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  • Photo by Scott Olson/Getty Images(NEW YORK) -- For Kiela Daley, a mother of a 7-year-old girl on a competitive gymnastics team in Rhode Island, watching the sentencing of former USA Olympic team doctor Larry Nassar for sexual misconduct has been emotionally charged and difficult to watch."It’s incredibly frightening," Daley said about Nassar, who has been accused of sexual misconduct by more than 125 women and girls in civil lawsuits. “It was such a wake-up call because you do put so much trust in these people.”Women have appeared in court this week sharing powerful impact statements, and Olympic stars including two-time team captain Aly Raisman, McKayla Maroney, Simone Biles and Gabby Douglas have publicly coming forward to report abuse by Nassar.After Biles said she too was a victim of Nassar's earlier this week, USA Gymnastics released a statement. “We are our athletes’ advocates,” the statement said. “USA Gymnastics will continue to listen to our athletes and our members in our efforts of creating a culture of empowerment with a relentless focus on athlete safety every single day."Because of Nassar’s case, Daley knows it means she’ll no longer be able to shield her daughter and must start to have an important conversation about sexual assault.“I want it to be a dialogue that we have,” said Daley. “You have to have really hard conversations that you don’t expect to have with a 5- or 6-year-old.”Cherie Benjoseph, the co-founder and executive advisor of KidSafe, an organization Raisman partnered with to help families prevent childhood sexual abuse, said the first step to keeping kids safe is starting the conversation.“The philosophy that we have at KidSafe is that just like you teach a child any other type of safety, like swim safety or kitchen safety,” Benjoseph said. “We need to start young to teach them personal safety.”Preventative education is criticalParents should teach kids how to identify things that make them uncomfortable by asking questions that help them to listen to their bodies.Questions like “How do you know when somebody asks you to do something that feels uncomfortable?” or “Who would you tell if something happened that makes you uncomfortable?” can be a great way for kids to practice, said Jenny Coleman, the director of Stop It Now!, another organization dedicated to preventative education.Benjoseph suggested parents work with children to build a “circle of safe adults” who their child feels they can talk to. Children should know they can tell multiple adults in the circle anything until someone listens.Children should also know that presents from adults and uncomfortable touches should never be kept a secret. Benjoseph said kids should be able to say, “I don’t have to keep this a secret. Even if someone tells me to keep it a secret, I don’t have to keep it. That’s just the type of secret I was told not to keep.”Talking to tweens and teensAs kids age, it’s important to continue conversations that keep communication open, experts say.Tweens and teens also need a circle of safe adults and access to information about their bodies and about sex and sexuality.“We want to answer questions as they come up,” Coleman said. “Saying, ‘We just want you to know we’re here for you to ask questions’ opens up the space for healthy conversation.”Spotting warning signs and responding to possible abuseAs a parent, educating yourself is just as important as educating your child, Benjoseph said. While each case is unique, there are warning signs of abuse to look for.Young children may have trouble sleeping, become suddenly afraid of certain people or places, lose interest in school or change their personal hygiene habits, Benjoseph said.Older kids and young adults may show similar signs, but other responses, l
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  • Fouque Michaël/iStock/Thinkstock(NEW YORK) -- A deadly flu epidemic sweeping the nation has triggered one Texas school district to cancel classes for the week and one California hospital has set up a triage tent outside an emergency room to handle flu patients.The U.S. Centers for Disease Control and Prevention has identified a particular strain of influenza A, H3N2, as the culprit affecting thousands from coast to coast."I think this is the first time we've had 49 of 50 states reporting widespread activity at the same time, at least in the last 13 years," Lynnette Brammer, an epidemiologist with with the CDC's influenza division, told ABC News on Wednesday. Hawaii is the only state where the flu is not widespread.Brammer said this flu season is on par with the 2014-2015 season, when more than 700,000 people were hospitalized with the flu and nearly 130 died.California has been the hardest hit state with at least 42 people under the age of 65 dying from flu-related symptoms, according the the state's Public Health Department. At least 3,269 people in the state have tested positive for the flu, the agency reported.Even otherwise healthy people, across age groups, have succumbed to this year's flu.Katie Oxley Thomas, a 40-year-old mother of three and a marathon runner from San Jose, California, died 15 hours after being admitted to an emergency room with influenza, her family told ABC station KGO in the San Francisco Bay Area."I know that she could hear us and we're saying, 'Katie you can fight this, you can beat it,'" said Thomas' stepmother, Adrienne Oxley.She said the family had a hard time accepting that she died from the illness."We just didn't believe it," Oxley said. "We were in total shock. It's still hard to believe."Nico Mallozzi, 10, of New Canaan, Connecticut, died Sunday after his family took him to a hospital to be treated for flu symptoms while he was at a hockey tournament in Buffalo, New York."Nico was a very lively, vibrant, spirited kid," Bryan Luizzi, superintendent of the New Canaan Public School District, told ABC News.At Loma Linda Medical Center in San Bernardino Count, California, the medical staff has erected a triage tent outside the emergency room to handle the influx of flu patients."This seems to be the worst flu season we've had here in the last 10 to 15 years," Dr. Adrian Cotton, chief of medical operations at the Southern California hospital, told ABC's Good Morning America. "We're seeing a lot more patients for the flu and the patients we're seeing are a lot sicker than usual."In Texas, the influenza outbreak is so severe that the Bonham Independent School District, which has about 2,000 students, canceled classes through Tuesday."As the number of confirmed cases of influenza grows, it is important to increase health and safety protocols for each campus, including disinfection of all buses and spaces," the school district wrote in a letter to parents. "Local health officials have recommended a full seven days to stop the cycle of spreading influenza."The flu epidemic is also taking a toll on the nation's blood supply.Jodi Sheedy, a spokeswoman for the American Red Cross blood services, told ABC News that nearly 500 blood drives have been canceled in the past week, due to bad weather and the flu outbreak. The Red Cross supplies about 40 percent of the blood used in hospitals across the nation."If you're not feeling well, you should not be giving blood," Sheedy said."Right now we're doing everything we can to make sure hospitals have enough blood on their shelves," she added. "We haven't had any indication that surgeries have been postponed."She encourage healthy people, especially those who have gotten flu shots, to donate blood, and particularly platelets."We're asking people to go out and donate blood as soon as possible," Sheedy said. "All blood types are needed."Brammer said it's not too late for people to get flu shots and the CDC continues to recommend them."The best way to prevent the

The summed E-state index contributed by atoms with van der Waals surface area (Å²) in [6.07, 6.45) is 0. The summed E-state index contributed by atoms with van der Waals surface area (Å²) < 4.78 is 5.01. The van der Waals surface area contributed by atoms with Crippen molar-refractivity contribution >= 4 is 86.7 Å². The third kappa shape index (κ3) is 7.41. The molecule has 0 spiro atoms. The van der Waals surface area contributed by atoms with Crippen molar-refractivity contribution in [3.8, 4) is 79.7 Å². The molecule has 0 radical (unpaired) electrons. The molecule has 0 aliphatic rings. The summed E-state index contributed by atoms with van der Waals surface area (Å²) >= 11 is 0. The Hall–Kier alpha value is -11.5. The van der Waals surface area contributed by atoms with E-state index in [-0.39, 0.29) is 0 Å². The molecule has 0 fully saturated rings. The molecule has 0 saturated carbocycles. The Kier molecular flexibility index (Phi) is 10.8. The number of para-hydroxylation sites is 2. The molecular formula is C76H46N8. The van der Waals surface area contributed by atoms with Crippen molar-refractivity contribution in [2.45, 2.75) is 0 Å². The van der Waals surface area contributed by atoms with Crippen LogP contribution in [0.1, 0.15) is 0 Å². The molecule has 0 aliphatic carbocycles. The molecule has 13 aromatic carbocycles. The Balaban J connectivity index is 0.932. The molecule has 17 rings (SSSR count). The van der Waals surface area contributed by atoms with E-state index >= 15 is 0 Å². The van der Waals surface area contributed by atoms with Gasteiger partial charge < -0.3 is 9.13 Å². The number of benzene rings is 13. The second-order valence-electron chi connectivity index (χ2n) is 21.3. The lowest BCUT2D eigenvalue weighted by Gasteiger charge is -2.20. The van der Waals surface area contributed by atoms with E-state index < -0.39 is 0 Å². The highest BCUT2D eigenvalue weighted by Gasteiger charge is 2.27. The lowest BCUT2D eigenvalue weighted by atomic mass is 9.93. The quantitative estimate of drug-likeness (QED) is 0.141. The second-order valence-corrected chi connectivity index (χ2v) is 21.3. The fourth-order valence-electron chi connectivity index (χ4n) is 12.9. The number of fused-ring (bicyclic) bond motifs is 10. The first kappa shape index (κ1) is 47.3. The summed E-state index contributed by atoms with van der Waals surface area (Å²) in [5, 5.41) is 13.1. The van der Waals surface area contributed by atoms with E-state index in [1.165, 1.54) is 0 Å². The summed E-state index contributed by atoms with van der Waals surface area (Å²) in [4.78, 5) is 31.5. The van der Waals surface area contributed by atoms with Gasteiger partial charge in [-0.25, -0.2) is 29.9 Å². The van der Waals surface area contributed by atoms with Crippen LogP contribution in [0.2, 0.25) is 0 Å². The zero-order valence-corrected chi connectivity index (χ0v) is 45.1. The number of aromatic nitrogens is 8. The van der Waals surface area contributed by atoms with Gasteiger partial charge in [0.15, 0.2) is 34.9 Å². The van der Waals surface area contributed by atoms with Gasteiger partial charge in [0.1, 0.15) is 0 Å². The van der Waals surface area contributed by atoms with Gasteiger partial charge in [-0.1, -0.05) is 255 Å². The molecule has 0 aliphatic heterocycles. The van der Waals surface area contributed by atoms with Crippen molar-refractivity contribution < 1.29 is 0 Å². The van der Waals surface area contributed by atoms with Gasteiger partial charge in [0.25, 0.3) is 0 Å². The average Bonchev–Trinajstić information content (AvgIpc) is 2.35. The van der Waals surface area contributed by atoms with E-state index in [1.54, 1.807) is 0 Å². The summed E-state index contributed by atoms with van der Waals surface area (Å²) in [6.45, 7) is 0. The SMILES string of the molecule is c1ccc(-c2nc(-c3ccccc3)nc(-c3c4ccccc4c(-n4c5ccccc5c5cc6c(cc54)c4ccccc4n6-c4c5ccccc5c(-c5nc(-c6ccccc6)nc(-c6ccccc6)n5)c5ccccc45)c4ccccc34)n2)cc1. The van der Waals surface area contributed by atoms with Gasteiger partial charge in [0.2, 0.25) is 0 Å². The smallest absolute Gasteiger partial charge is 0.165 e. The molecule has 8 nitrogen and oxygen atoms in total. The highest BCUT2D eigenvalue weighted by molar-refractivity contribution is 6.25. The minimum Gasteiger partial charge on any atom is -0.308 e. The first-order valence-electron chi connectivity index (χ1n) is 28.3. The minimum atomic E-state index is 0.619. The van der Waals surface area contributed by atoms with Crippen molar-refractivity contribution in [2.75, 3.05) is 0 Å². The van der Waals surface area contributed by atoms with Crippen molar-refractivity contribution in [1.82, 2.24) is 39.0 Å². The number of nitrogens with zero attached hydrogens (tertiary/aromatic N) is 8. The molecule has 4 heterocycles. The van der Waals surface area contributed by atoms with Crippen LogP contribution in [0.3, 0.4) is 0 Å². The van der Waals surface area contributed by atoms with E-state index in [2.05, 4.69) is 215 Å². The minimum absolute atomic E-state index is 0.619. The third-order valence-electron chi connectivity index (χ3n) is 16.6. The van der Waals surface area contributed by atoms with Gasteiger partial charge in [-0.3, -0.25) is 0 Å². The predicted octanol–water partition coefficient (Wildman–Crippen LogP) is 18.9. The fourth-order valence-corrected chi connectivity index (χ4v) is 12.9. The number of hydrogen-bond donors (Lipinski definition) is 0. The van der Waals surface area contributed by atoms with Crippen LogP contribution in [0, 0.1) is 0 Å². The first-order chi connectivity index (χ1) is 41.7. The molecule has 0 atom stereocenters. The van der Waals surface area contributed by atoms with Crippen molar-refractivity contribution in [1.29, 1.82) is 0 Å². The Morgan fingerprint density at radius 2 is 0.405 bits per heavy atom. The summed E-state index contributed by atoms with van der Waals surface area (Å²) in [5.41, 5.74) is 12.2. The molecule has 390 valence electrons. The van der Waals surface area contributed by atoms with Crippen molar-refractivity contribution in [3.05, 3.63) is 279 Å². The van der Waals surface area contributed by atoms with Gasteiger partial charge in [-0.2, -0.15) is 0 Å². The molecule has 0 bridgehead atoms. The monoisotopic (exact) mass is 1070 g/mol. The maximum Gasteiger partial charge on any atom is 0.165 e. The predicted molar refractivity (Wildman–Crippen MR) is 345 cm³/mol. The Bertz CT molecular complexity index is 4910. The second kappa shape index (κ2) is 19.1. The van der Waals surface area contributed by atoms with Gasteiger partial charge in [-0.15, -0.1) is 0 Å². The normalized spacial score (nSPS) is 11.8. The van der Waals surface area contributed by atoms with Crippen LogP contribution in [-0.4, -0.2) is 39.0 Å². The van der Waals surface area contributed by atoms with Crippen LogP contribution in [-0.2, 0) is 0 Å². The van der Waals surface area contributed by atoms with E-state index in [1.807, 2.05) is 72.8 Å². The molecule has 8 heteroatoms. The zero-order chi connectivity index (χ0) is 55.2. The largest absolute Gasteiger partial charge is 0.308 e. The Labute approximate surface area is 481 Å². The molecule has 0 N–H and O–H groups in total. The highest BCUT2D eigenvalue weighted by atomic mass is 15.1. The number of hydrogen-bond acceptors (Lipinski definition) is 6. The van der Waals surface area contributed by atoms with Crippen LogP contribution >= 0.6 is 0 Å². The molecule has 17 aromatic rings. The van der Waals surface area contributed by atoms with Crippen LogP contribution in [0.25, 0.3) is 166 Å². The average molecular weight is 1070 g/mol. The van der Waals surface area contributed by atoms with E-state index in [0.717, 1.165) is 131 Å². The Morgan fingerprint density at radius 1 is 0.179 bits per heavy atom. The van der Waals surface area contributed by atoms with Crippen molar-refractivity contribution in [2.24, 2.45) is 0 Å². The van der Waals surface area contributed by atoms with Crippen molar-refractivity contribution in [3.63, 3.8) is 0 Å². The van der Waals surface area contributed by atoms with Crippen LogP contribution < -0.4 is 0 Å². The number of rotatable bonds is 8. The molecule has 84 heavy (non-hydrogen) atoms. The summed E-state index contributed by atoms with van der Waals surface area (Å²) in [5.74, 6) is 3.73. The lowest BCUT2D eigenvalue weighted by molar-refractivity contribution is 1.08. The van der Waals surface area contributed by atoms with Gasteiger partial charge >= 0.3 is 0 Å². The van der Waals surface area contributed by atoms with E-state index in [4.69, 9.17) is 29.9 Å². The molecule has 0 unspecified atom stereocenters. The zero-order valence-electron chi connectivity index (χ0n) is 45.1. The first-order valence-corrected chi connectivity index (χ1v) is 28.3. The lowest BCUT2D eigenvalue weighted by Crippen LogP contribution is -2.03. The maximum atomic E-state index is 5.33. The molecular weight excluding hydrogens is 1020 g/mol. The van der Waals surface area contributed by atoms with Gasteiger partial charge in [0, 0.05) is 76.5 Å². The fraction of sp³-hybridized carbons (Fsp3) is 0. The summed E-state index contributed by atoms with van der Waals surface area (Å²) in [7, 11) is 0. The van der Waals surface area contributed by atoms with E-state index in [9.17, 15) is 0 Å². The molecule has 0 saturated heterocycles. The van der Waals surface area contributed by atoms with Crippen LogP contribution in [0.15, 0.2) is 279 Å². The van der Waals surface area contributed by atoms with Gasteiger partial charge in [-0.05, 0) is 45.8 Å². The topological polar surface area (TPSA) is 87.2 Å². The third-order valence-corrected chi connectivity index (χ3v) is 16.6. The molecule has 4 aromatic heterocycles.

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  • gpointstudio/iStock/Thinkstock(NEW YORK) -- Iced, hot, sweetened or with milk, it seems like there's plenty of options for tea drinkers already. But one trendy addition to the menu is stirring things up.Cheese tea is the latest beverage trend overflowing on social media news feeds. The drink, which originated in Taiwan and spread throughout Asia, has become the latest popular beverage at bubble tea shops.While cheese and tea may not sound like an obvious pairing, people on social media are hailing the concoction and drinking it up, sharing their experiences with #CheeseTea.Jenny Zheng, owner of Little Fluffy Head Cafe in Los Angeles, told ABC News she first heard of the drink and tasted it while living in China in 2016. She decided to bring the concept back with her to California."At first it was surprising. But when I tried it, it was refreshingly good and well-balanced with the tea flavor," Zheng said. "I wanted to have my own tea shop in the states and not many people here knew about cheese tea, so it was a very new concept."Zheng said many shops throughout the U.S. have created their own versions of the drink with a smooth and creamy whipped cheese topping."The concept of cheese tea started in Taiwan and then they played around with making it a creamy texture using a cheese powder," she explained. "When I got the recipe it was pretty popular to make it with real cream cheese to make the creamy flavor."The drink starts with any variety of tea from matcha to herbal and is topped with a whipped cheese foam, which has a similar flavor profile to a cannoli filling."We put milk, whipping cream, pink salt and sugar, which makes it more subtle and can be paired with any kind of tea," Zheng said.Zheng said it is "an aquired taste, but the more you try it the more you get used to the taste. People do like it a lot."One Instagram user's "pro tip" for people who want to try the drink for the first time: "Don't drink it with a straw."Copyright © 2018, ABC Radio. All rights reserved.